Does Python really follow its philosophy of "Readability counts"?
Russ.Paielli at gmail.com
Sun Jan 18 02:35:37 CET 2009
On Jan 17, 1:43 pm, Paul Rubin <http://phr...@NOSPAM.invalid> wrote:
> Bruno Desthuilliers <bdesth.quelquech... at free.quelquepart.fr> writes:
> > Once again, there's quite a lot to learn from
> > the story of Ariane 5.
> Do you know what actually happened with Ariane 5? The failure was
> because "smart" humans overrode the language enforced protection by
> casting a floating point number down to a 16-bit integer, which worked
> ok in Ariane 4, but failed with an overflow on Ariane 5 where bigger
So this turns out to be an example of a failure due, not to the
*rigidity* of Ada, but to its *permissiveness* in allowing such a
cast. Had such a cast not been allowed, the people who complain about
the "rigidity" of Ada would have complained that much more.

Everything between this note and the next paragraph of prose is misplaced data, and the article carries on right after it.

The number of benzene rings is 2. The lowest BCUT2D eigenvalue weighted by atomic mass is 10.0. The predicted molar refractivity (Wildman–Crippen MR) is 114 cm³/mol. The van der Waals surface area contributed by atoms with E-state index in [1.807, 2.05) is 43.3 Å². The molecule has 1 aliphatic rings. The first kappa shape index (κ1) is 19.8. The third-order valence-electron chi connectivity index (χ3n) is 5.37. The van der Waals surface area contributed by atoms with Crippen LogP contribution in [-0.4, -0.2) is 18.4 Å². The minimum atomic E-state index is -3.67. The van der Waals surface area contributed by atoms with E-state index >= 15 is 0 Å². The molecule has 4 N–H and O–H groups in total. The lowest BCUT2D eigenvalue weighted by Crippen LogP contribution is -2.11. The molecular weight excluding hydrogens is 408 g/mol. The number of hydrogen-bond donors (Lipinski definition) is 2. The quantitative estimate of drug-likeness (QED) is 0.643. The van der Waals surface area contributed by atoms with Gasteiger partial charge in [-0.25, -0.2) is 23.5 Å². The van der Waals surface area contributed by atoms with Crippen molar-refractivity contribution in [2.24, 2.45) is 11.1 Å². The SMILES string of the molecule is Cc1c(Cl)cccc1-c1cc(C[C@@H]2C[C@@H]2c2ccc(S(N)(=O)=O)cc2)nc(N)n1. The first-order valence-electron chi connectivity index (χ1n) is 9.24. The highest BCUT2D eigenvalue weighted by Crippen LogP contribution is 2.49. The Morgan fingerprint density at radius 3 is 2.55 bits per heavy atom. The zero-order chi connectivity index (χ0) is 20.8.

I don't know which variant of Ada was used here, but something called
the "Ravenscar Profile" is a reduced subset of Ada that might have
prevented this error (though I haven't verified this). Then there is
Spark Ada, which supposed to be much safer than even Ada.
> numbers were involved. The actual code fragment is here, and you can
> see where the error is suppressed:
> This is one thing that Python gets right, automatically using bignums
> rather than allowing int overflow. In that sense, Python has more
> enforced protection than Ada.
True, but Ada does not have the luxury of just using doubles and
"bignums" everywhere, because it needs to work on cheap processors
too. But perhaps it could somehow be configured to do so by the user
if sufficiently powerful computers are being used.
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